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In this apparent age of ageism, many employers mistakenly prioritize hiring younger applicants. Their reasons might seem valid.

For instance in cultural concerns, they misguidedly believe they need people who can better relate to young workers. Or they might want to save on health insurance costs.

But whether you’re a young entrepreneur or a seasoned veteran, you’ll find advantages and profit in hiring employees with a rich background of experiences.

You can actually turbo charge your benefits by recruiting well.

It’s not only about benefiting from hiring a high-performing employee.

You might need a bench coach – someone seasoned enough to help you to motivate and educate your workers — or someone who can serve as a mentor to you.

Any extra expense in healthcare insurance will be more than offset by the value of experienced older workers.

You’ll also find such a candidate who will work just as hard or harder than you. And they’ll be appreciative for the opportunity to serve.

So don’t overlook a candidate over 40 years of age.

To hire for such exceptionalism, here are seven insights:

1. Negotiate pay as an adventure

With a wealth of experience, a person 40+ usually has remained unemployed because they’re mistakenly perceived as being over-qualified when they’ve applied for jobs.

So they cringe when asked to disclose their pay history.

If they’re long-term unemployed, chances are their credit ratings have suffered. Don’t automatically hold their financial situations against them.

Be prepared to negotiate salary and benefits. If what you pay is insufficient to meet their needs, remember they can always moonlight without hurting their performance for you.

Better yet, you can discourage moonlighting and encourage strong performances by offering performance-based bonuses.

2. Consider a prospect who obviously dumbs down the resume

Many candidates who have a wide breath of experience dumb down their resumes so they don’t look over-qualified.

They also know that employers mistakenly assume an older employee doesn’t have relevant skills.

So they try not to appear over-qualified.

“I hire people brighter than me and then I get out of their way.”

-Leo Lacocca

3. Consider older entrepreneurs

While it’s true most entrepreneurs are mavericks, such independent-minded workers are often pressured into entrepreneurship because they can’t find a job.

It isn’t always true that an older worker can’t fit in your culture. Chances are that such a candidate knows how to fit in and be a high performer.

4. Scope out the self-employed on LinkedIn

Many LinkedIn members, who are self-employed, might be ideal candidates for you.

5. Prospect for employees who have more experience than you

A seasoned performer often has more relevant experience than you or your employees.

To use a Hollywood metaphor, they’re like an experienced director who has already seen all the movies. They’ve learned valuable lessons.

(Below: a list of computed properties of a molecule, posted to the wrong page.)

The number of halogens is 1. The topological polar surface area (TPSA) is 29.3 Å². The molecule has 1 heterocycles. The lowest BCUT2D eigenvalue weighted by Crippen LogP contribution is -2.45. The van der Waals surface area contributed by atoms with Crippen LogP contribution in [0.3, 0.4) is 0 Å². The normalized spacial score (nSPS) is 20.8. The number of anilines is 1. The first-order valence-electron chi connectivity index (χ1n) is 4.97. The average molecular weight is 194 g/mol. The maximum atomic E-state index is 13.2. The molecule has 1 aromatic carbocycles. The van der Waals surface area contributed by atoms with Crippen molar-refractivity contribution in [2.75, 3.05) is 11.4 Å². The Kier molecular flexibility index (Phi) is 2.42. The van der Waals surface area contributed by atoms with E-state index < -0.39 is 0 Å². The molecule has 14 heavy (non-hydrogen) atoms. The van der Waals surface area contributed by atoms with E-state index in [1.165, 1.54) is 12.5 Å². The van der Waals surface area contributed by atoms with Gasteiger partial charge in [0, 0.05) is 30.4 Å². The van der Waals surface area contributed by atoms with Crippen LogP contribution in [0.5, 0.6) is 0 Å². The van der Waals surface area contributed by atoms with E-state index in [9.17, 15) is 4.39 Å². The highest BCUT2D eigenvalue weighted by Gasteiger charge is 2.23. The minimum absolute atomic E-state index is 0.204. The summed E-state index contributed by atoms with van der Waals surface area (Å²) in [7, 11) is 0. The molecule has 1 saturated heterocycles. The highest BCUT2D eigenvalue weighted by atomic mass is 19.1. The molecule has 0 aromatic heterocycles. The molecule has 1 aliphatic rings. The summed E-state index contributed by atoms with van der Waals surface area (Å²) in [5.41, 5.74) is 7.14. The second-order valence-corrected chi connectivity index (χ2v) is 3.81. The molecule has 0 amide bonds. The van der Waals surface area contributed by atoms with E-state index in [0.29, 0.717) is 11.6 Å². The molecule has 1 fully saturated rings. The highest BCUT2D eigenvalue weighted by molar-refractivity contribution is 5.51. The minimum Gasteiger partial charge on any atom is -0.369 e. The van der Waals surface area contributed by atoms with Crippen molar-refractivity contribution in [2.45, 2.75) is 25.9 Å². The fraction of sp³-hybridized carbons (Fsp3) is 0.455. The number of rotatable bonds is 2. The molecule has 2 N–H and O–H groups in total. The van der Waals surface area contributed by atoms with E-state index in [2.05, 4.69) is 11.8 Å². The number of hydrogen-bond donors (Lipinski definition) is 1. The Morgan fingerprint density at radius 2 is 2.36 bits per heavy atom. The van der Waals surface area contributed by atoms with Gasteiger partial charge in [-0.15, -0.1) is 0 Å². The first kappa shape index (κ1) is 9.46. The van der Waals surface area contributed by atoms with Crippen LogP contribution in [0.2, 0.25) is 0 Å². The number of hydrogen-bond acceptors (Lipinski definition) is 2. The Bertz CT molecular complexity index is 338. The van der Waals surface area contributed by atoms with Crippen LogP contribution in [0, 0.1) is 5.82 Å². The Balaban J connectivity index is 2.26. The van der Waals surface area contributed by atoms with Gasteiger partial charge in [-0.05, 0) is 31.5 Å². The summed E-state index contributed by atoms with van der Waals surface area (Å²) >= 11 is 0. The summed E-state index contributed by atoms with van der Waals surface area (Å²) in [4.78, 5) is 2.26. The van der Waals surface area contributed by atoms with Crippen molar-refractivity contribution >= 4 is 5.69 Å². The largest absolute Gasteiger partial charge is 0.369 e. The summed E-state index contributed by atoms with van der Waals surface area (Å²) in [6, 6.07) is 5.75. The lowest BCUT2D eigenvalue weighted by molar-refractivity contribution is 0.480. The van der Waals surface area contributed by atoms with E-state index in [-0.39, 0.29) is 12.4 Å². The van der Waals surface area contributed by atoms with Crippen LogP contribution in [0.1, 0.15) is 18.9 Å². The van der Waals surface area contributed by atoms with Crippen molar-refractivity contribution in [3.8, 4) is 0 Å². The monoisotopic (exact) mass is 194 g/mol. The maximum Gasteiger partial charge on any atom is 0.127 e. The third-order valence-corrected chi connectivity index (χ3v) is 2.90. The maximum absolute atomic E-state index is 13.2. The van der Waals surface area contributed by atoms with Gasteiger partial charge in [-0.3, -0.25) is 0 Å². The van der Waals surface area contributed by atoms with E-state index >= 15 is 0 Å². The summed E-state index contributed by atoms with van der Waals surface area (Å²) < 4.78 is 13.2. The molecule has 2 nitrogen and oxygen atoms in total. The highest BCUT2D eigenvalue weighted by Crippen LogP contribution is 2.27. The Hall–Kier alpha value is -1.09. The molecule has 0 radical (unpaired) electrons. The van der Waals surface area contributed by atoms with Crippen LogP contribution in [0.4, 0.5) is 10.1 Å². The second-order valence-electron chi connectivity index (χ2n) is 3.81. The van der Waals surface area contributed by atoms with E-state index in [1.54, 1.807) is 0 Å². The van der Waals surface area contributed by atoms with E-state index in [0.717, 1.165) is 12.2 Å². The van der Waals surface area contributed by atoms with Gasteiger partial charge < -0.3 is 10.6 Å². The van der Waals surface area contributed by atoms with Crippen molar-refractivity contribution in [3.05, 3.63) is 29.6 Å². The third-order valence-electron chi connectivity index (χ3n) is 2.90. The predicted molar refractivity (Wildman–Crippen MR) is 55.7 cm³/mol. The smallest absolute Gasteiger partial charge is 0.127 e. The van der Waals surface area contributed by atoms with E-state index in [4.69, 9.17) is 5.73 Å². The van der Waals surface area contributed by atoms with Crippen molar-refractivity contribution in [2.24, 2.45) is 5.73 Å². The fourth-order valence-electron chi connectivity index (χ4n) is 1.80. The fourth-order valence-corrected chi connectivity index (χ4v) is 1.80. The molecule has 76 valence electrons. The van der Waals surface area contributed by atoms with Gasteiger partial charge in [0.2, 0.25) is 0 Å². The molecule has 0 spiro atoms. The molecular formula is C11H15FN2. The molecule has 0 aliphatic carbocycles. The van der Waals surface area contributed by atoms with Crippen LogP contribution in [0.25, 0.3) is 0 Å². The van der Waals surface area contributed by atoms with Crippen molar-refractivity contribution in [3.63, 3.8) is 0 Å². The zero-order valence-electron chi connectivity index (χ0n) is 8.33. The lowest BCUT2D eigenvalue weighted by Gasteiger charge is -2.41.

They more readily see opportunities and pitfalls. They provide valuable insights that you otherwise might overlook.

So put them in a director’s chair.

6. Leverage their hunger

A smart, experienced worker – suffering from unemployment, quite often is hungry – hungry to prove themselves.

Even if their skills need updating, they’re more malleable because they have strong incentives to keep their jobs and succeed.

Older persons with families are well-motivated to feed the family, which helps to account for their aggressive behavior to outperform.

8. Leave your ego at home

Sad but true, some employers are threatened by a candidate with a rich background of experience and success.

So forget your ego, and hire a person with strong qualifications.

You’re more likely to find more time to spend with your family or on the golf course to make new sales.

From the Coach’s Corner, related management tips:

Millennial Manager: Earn Respect, Get Results with 6 Tips — It can be tough to manage baby boomers. Not because they’re difficult workers. Your learning has just begun. Remember a lot of baby boomers know they have more experience than you; perhaps even in management. Maybe even in your job.

Human Resources – Slow Motion Gets You There Faster — Hoagy Carmichael’s phrase, “Slow motion gets you there faster,” is apropos in hiring the best workers for high performance. Here’s why and how to do it.

Risk Management in Hiring: Pre-Employment Screening Tips — Here are two questions about hiring: 1) what’s the biggest mistake companies make in hiring employees; and 2) what’s the biggest legal obstacle employers face in hiring? Here’s what to do about background screening.

HR Management: Think Like a Sales Pro to Recruit the Best Talent — One-size-fits-all approach to recruiting employees is not a strategy. You and your peers in human resources might be enamored with technology, but job candidates want more focus on the personal touch. That necessitates thinking like a sales professional.

13 Management Tips to Solve Employee Absenteeism — Absenteeism causes migraines for a lot of bosses. Obviously, your company will make healthier profits, if you don’t have an absenteeism problem.

“I hire people brighter than me and then I get out of their way.”

-Leo Lacocca


Author Terry Corbell has written innumerable online business-enhancement articles, and is a business-performance consultant and profit professional. Click here to see his management services. For a complimentary chat about your business situation or to schedule him as a speaker, consultant or author, please contact Terry.